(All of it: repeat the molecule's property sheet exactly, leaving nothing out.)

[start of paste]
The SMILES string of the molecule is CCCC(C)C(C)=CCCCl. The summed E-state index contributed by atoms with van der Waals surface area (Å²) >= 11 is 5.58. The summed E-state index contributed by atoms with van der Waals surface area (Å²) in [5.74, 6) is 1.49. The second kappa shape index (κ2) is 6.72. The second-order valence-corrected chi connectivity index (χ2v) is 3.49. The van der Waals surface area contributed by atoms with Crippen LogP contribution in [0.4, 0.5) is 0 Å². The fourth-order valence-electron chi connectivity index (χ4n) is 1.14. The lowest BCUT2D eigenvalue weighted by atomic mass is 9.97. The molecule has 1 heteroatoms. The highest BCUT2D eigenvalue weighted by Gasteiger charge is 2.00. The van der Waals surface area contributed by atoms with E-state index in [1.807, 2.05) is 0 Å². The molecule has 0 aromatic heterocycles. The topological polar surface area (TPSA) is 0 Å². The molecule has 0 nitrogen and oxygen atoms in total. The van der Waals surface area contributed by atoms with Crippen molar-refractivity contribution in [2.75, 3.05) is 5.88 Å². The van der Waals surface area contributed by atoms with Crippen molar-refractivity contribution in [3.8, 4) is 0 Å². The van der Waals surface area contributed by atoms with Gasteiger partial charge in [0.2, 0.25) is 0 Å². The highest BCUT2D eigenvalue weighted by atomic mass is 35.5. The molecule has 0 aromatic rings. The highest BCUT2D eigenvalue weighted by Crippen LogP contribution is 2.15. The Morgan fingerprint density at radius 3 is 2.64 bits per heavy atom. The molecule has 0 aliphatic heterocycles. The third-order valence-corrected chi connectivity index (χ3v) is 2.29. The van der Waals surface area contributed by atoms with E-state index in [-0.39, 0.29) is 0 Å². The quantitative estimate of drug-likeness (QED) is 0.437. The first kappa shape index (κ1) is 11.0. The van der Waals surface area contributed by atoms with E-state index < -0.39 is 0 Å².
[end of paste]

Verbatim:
The SMILES string of the molecule is CCCC(C)C(C)=CCCCl. The summed E-state index contributed by atoms with van der Waals surface area (Å²) >= 11 is 5.58. The summed E-state index contributed by atoms with van der Waals surface area (Å²) in [5.74, 6) is 1.49. The second kappa shape index (κ2) is 6.72. The second-order valence-corrected chi connectivity index (χ2v) is 3.49. The van der Waals surface area contributed by atoms with Crippen LogP contribution in [0.4, 0.5) is 0 Å². The fourth-order valence-electron chi connectivity index (χ4n) is 1.14. The lowest BCUT2D eigenvalue weighted by atomic mass is 9.97. The molecule has 1 heteroatoms. The highest BCUT2D eigenvalue weighted by Gasteiger charge is 2.00. The van der Waals surface area contributed by atoms with E-state index in [1.807, 2.05) is 0 Å². The molecule has 0 aromatic heterocycles. The topological polar surface area (TPSA) is 0 Å². The molecule has 0 nitrogen and oxygen atoms in total. The van der Waals surface area contributed by atoms with Crippen molar-refractivity contribution in [2.75, 3.05) is 5.88 Å². The van der Waals surface area contributed by atoms with Crippen molar-refractivity contribution in [3.8, 4) is 0 Å². The van der Waals surface area contributed by atoms with Gasteiger partial charge in [0.2, 0.25) is 0 Å². The highest BCUT2D eigenvalue weighted by atomic mass is 35.5. The molecule has 0 aromatic rings. The highest BCUT2D eigenvalue weighted by Crippen LogP contribution is 2.15. The Morgan fingerprint density at radius 3 is 2.64 bits per heavy atom. The molecule has 0 aliphatic heterocycles. The third-order valence-corrected chi connectivity index (χ3v) is 2.29. The van der Waals surface area contributed by atoms with E-state index in [-0.39, 0.29) is 0 Å². The quantitative estimate of drug-likeness (QED) is 0.437. The first kappa shape index (κ1) is 11.0. The van der Waals surface area contributed by atoms with E-state index < -0.39 is 0 Å².